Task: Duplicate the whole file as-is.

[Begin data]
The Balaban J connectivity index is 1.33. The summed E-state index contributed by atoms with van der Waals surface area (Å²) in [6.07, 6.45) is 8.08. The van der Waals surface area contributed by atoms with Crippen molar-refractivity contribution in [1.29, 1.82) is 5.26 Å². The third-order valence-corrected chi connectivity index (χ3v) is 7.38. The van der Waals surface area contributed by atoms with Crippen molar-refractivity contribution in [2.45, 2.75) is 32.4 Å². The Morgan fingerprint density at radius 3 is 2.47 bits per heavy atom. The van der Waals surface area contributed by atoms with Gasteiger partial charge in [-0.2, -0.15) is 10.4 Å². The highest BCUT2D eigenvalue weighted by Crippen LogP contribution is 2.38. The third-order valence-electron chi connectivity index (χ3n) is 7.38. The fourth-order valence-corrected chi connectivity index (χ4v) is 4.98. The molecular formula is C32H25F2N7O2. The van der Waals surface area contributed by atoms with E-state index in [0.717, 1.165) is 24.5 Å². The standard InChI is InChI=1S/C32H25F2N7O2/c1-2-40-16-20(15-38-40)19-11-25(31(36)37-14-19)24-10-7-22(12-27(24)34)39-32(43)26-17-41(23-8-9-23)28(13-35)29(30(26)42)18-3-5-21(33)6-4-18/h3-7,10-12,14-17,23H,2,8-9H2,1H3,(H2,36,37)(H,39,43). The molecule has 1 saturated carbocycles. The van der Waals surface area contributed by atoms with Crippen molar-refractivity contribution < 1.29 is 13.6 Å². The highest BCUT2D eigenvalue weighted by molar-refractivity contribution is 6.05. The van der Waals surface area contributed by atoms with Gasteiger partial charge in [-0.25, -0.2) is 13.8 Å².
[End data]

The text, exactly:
The Balaban J connectivity index is 1.33. The summed E-state index contributed by atoms with van der Waals surface area (Å²) in [6.07, 6.45) is 8.08. The van der Waals surface area contributed by atoms with Crippen molar-refractivity contribution in [1.29, 1.82) is 5.26 Å². The third-order valence-corrected chi connectivity index (χ3v) is 7.38. The van der Waals surface area contributed by atoms with Crippen molar-refractivity contribution in [2.45, 2.75) is 32.4 Å². The Morgan fingerprint density at radius 3 is 2.47 bits per heavy atom. The van der Waals surface area contributed by atoms with Gasteiger partial charge in [-0.2, -0.15) is 10.4 Å². The highest BCUT2D eigenvalue weighted by Crippen LogP contribution is 2.38. The third-order valence-electron chi connectivity index (χ3n) is 7.38. The fourth-order valence-corrected chi connectivity index (χ4v) is 4.98. The molecular formula is C32H25F2N7O2. The van der Waals surface area contributed by atoms with E-state index in [0.717, 1.165) is 24.5 Å². The standard InChI is InChI=1S/C32H25F2N7O2/c1-2-40-16-20(15-38-40)19-11-25(31(36)37-14-19)24-10-7-22(12-27(24)34)39-32(43)26-17-41(23-8-9-23)28(13-35)29(30(26)42)18-3-5-21(33)6-4-18/h3-7,10-12,14-17,23H,2,8-9H2,1H3,(H2,36,37)(H,39,43). The molecule has 1 saturated carbocycles. The van der Waals surface area contributed by atoms with Crippen molar-refractivity contribution < 1.29 is 13.6 Å². The highest BCUT2D eigenvalue weighted by molar-refractivity contribution is 6.05. The van der Waals surface area contributed by atoms with Gasteiger partial charge in [-0.25, -0.2) is 13.8 Å².